After riding my bicycle to to local library and finding the darkened “open” sign and locked doors, i returned home to access The Horn Book’s wonderfully engaging world online.
Upon entering, I noticed the old-fashioned, black and white illustration and an not-so-understated invitation, “Independent, opinionated, and stylish, The Horn Book Magazine has long been essential for everyone who cares about children’s and young adult literature. Our articles are lively, our reviews are insightful, our editorials are always sharp. We have gathered current and archival material to give you a taste of what we’ve been offering since 1924. Dig in. Better yet, subscribe.” This publication confidently commanded my interest.
Having just seen the premiere of The Maze Runner with my adventure/sci-fi enthusiast son, I was tempted to visit the movie review under “Recent Posts.” However, in the interest of building my technology foundation, responsibly, I entered the “App Review of the Week” thinking I’d determine quickly if an app would appeal to my 2nd graders. What I found was a list of 10, not one. 10 apps reviews. Suddenly preoccupied with illustrations by an all-time favorite, Eric Carle, I learned that while his books were not a part of the app, his illustrations saturate it. Young children use the short informational text to explore the animal and plant kingdom. During interactive exercises, preschoolers search for information, find text-based evidence, answer questions, complete puzzles to compare biological features – This sounds eerily, but wonderfully similar to performance tasks for the common core standards. At $3.99, it very well could ease young children into rigorous reading tasks through high-engagement!
Celebrating an engaging new app led me to a new title and page, “Cause to Celebrate” where Read Roger, Roger Sutton, one of Horn Book’s editors, compares a “challenged” to a “banned” list of books and the contention of censorship. Not knowing very much about banning, challenging, or censoring, I followed another link to Robert Doyle’s 2013-2014 list. As a parent who gently introduced media using Kids In Mind movie reviews and books with violence or sexual content by reading with or alongside my children for several years, rationalization of the challenges and banning seems almost reasonable. However, as a librarian-in-training, I critically read over submissions of individuals or groups attempting to curtail the freedoms of all citizens. I continued reading over several lists recognizing several titles and considering how this might present an enigma, but comfortable knowing that the development of knowledge, understanding, and interpersonal skills prevails over future internal conundrums.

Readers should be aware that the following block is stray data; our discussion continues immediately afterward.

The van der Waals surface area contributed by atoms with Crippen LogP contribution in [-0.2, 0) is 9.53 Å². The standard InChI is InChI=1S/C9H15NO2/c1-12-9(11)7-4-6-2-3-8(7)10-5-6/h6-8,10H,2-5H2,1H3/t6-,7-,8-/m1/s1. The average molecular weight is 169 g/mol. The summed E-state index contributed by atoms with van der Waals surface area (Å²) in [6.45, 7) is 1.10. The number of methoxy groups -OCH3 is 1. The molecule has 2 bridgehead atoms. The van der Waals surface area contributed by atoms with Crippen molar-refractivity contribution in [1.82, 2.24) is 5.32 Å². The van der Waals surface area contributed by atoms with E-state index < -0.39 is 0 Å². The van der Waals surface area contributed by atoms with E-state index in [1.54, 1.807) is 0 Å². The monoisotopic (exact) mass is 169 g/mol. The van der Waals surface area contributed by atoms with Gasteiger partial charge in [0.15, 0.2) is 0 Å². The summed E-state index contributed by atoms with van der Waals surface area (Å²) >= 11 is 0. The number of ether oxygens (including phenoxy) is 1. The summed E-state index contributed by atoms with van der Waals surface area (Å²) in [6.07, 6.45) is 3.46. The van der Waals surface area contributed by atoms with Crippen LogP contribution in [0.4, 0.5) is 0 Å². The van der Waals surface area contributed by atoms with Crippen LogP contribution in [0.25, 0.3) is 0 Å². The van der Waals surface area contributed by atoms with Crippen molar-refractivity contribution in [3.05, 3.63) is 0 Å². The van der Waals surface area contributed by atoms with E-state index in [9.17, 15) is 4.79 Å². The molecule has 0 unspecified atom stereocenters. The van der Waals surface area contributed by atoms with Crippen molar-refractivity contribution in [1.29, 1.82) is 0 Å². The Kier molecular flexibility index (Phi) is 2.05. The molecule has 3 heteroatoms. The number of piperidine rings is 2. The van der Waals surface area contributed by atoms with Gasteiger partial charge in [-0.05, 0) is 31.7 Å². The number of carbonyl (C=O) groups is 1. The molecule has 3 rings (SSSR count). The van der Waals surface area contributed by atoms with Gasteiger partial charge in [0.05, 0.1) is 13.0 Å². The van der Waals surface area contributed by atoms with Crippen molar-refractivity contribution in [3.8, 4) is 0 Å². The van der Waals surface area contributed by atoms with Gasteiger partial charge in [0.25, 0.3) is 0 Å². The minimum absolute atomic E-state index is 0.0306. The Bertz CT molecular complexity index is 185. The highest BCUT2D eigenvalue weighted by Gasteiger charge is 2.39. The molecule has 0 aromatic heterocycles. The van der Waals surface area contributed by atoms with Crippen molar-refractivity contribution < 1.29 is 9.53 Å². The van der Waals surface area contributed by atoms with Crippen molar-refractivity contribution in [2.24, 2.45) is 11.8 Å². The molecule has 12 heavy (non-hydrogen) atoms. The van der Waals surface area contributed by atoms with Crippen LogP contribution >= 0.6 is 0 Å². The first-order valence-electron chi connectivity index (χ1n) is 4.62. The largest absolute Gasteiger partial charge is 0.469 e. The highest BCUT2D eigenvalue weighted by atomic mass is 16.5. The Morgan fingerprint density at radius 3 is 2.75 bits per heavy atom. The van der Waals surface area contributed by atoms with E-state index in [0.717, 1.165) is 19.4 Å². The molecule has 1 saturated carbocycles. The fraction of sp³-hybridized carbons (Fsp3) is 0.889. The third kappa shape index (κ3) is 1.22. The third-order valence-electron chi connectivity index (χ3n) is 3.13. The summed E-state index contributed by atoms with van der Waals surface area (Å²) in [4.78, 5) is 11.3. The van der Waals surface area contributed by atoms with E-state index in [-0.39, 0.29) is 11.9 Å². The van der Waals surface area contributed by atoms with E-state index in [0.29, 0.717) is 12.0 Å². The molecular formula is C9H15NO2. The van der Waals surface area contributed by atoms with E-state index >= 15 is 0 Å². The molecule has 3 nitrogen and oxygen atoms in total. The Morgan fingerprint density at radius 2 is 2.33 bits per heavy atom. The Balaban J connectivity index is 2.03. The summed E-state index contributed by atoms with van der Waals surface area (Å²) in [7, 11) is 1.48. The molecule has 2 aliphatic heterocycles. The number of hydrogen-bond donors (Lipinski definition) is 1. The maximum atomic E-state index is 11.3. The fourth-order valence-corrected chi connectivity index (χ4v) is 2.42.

Another worthy and valuable page within The Horn Book, Authors and Illustrators where I found two of my favorites, Marla Frazee and Judith Viorst . I found their quick interviews and comments entertaining and insightful. Though the interviews, I inched closer to relationship and understandings of the authors. This page presents me with opportunities to share insights and practices of authors with my students. In fact, I wasted no time creating a post on my classroom website encouraging parents and students to look over a June 27, 2014 post, “Happy Birthday, Helen Keller,” as we just finished reading our first Helen Keller biography.
Finally, considering how to begin this post, I wondered where in the world this publication began. Finding “A Little History of The Horn Book Magazine” entertained a smile as I read of the three daring librarians of the early 1900s. It’s difficult to believe that in a time when cars were just beginning to populate cities, a young librarian took it upon herself to create a Book Caravan, the BookMobile original,
to deliver books around her city. Frances Darling, Mary Frank, and Bertha Mahony created careers selling books, sharing books, driving books, and writing about books. Their simple direct goal, “Bertha stated emphatically at the beginning of Volume I, Number 1, “to blow the horn for fine books for boys and girls.”
Beep-Beep, Honk-Honk, Toot-toot…
I’m blowing the horn to gain attention to a
fabulous child and young adult literature source,
The Horn Book Magazine
PS — On a side note, eventually I tapped my way to find out that while The Maze Runner was not completely accurate to the book, producers and directors were able to pace the movie version, yet preserve the most important details of the story; the story arc and the characters personalities. “For a movie whose characters keep saying, “Everything is going to change,” The Maze Runner keeps most of the important things the same.